The obtained results of wasting and stunting could be explained by the children diet’s in this region which is poor and based on wheat or some traditional preparations of wheat seeds. Unfortunately, the wheat wasn’t whole in several times. The consumption of vegetables and fruits are frequent, but meat isn’t it.

In addition, stunting was found significantly positively related to school achievements (p = 0.049). In agreement with our findings, lower z-points of height for age reflecting longer term undernu-trition, and had being associated with poorer cognitive performance in younger (1 - 3 years) [19,20] and school children [21,22]. Moreover, some studies have demonstrated that protein-energy supplementation, in young children, is beneficial for the long term cognitive develop-ment [23-25].

It was shown in this study that the parents’ education is positively correlated to children school achievements (mathematics scores). This result demonstrates the important impact of family environment on the performance of the child to school. Our results are consistent with others which found that the child family characteristics’ have a decisive influence on its performance at school. In particular, they stressed like other authors that parents encourage the return of their children if they have a high level of education [26]. In another survey carried out among school children aged 6 to 16 years in the city of Kenitra (Morocco), it was noted that the educational level of parents had a significant impact on school performances of children, and on their absenteeism [27]. Indeed, it has reported that the genetic and environmental factors like socio-economic, socio-cultural and psychological factors could be direct or indirect co-determinants of both intelligence and school performances [28].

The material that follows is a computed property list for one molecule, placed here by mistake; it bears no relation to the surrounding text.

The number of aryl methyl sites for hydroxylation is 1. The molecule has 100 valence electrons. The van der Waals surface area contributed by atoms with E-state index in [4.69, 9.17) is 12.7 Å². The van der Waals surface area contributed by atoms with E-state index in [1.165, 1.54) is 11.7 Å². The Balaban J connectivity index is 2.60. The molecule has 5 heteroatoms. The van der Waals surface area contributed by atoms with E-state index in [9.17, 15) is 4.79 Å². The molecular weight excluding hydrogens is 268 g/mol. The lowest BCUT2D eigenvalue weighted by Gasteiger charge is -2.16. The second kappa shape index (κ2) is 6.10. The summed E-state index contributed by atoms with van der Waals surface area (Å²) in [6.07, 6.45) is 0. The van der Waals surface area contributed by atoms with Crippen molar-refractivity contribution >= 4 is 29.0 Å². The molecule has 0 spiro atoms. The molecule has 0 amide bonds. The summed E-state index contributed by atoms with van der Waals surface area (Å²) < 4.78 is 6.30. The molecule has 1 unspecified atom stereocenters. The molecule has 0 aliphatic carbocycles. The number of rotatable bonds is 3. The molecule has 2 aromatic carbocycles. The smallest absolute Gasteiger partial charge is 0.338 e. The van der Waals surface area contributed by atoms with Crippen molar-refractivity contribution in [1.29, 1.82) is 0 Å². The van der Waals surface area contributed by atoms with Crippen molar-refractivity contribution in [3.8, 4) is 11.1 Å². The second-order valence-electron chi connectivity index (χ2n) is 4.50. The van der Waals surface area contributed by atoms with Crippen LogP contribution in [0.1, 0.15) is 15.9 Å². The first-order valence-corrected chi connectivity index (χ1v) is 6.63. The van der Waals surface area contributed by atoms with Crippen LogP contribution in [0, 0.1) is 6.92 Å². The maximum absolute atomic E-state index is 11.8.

5. Conclusions

Malnutrition remains a major problem among school children. Parents’ Level education and stunting were determinant factors in this health problem. The consequences are more threatening when it harms in school achievements of children. More investigations are necessary to study all the possible influence of other factors, due to multifactorial approach of this health problem.

6. Acknowledgements

The authors are very grateful to the children, their parents, the staff of the Bir-Anzaran High School and to the staff of Ifran Hospital for their considerable help and contributions to this research.